No machine will ever be able to produce true creative inspiration
“AI can do many things — it can make beautiful visuals, compelling essays and interesting poetry. But it cannot participate in the fleshy, awkward, complex and unique human condition. And because it cannot experience, it cannot create something truly new and meaningful. That solidly remains the domain of us humans.” — Chris White, Mercury News
Human artists will be freer to pursue the creative tasks only they can do
“A lot of the work AI can currently do is the fiddly, time-consuming, tedious tasks that eat up time which we could spend on the uniquely human creative side of things.” — Kelly Bishop, Vice
Regardless of its quality, AI can still disrupt the business model that makes creative careers possible
“It doesn’t seem to matter that the tech behind AI is not ready for prime time. The models only have to tell a convincing story to the humans signing the checks — and they are.” — Rebecca Ackermann, Los Angeles Times
AI will make art accessible to more people
“We could argue that adopting AI could displace employment opportunities for creatives, but it could also simply mean that we must find new ways to adapt and evolve in these spaces. AI has the potential to give agency to people who do not possess the hard skills or capital to realize their dreams an opportunity to do so.” — Rahul Raj, Rolling Stone
Businesses are already using AI to devalue human creativity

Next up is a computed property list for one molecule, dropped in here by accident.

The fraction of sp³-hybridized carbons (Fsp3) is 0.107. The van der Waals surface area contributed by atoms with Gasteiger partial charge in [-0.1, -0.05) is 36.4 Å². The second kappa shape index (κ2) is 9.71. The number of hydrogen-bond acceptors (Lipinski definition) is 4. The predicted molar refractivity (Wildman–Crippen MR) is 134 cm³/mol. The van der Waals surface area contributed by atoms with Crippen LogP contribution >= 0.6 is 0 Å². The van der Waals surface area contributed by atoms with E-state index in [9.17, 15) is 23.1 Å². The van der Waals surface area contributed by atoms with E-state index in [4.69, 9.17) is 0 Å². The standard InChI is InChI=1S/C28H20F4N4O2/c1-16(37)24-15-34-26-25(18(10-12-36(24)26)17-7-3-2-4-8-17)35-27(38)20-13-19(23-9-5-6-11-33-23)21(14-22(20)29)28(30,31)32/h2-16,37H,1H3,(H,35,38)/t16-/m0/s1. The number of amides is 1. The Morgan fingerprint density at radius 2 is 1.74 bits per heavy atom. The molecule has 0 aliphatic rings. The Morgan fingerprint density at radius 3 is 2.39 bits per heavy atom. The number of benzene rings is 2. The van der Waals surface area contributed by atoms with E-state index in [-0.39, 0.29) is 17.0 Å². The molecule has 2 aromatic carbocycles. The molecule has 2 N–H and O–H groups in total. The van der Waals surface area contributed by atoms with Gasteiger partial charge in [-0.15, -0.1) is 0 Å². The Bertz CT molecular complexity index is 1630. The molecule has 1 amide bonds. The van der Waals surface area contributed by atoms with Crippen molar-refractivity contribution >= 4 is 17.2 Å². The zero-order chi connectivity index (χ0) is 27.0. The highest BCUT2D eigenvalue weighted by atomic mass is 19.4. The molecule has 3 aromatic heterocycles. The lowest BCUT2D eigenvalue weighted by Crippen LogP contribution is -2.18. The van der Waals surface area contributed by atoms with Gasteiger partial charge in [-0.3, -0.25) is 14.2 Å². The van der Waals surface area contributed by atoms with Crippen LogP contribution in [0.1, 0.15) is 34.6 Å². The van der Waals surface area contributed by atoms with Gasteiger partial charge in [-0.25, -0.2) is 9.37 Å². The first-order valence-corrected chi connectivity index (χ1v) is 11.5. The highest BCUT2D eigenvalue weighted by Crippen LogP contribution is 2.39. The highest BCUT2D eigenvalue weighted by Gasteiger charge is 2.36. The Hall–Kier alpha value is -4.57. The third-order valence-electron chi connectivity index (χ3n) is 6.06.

“It’s to the advantage of the studios and bigger corporations to basically over-claim ChatGPT’s abilities, so they can, in negotiations at least, undermine and minimize the role of human creatives. I’m not sure how many people at these larger companies actually believe what they’re saying.” — Ben Zhao, AI researcher, to TechCrunch
AI art will slowly drain all creativity out of popular culture
“The net result could be a more lucrative industry — at least for the limited number of remaining humans in it — but a horribly stale, bland, homogeneous culture based on endlessly rehashing last year’s mass-market hits rather than discovering something new, plus the socially explosive prospect of a generation who have already made it pulling up the ladder behind them.” — Gaby Hinsliff, Guardian
New technologies never kill art forms that predate them
“AI is changing creativity, business, and society — while changing the intersections of these as well. But it isn’t here to replace us. The invention of the keyboard hasn’t stopped the use of pens. People still play music with traditional instruments, not just on computers. The advent of new AI tools is not the death knell for human creativity — no matter how many headlines you may have read to the contrary.” — Ross Clugston, Fast Company
True artists will be just fine, mediocre ones do have reason to worry
“If what you do is new and truly original, you have no reason to fear: By the time AI catches up, you will move on. … It’s also a time of reckoning for people of modest talent. The modern educational system has made sure they weren’t left behind and convinced many of them that being ‘uniquely you’ is enough. But a lot of the stuff that goes for writing or art these days might as well have been produced by a deep learning model.” — Leonid Bershidsky, Bloomberg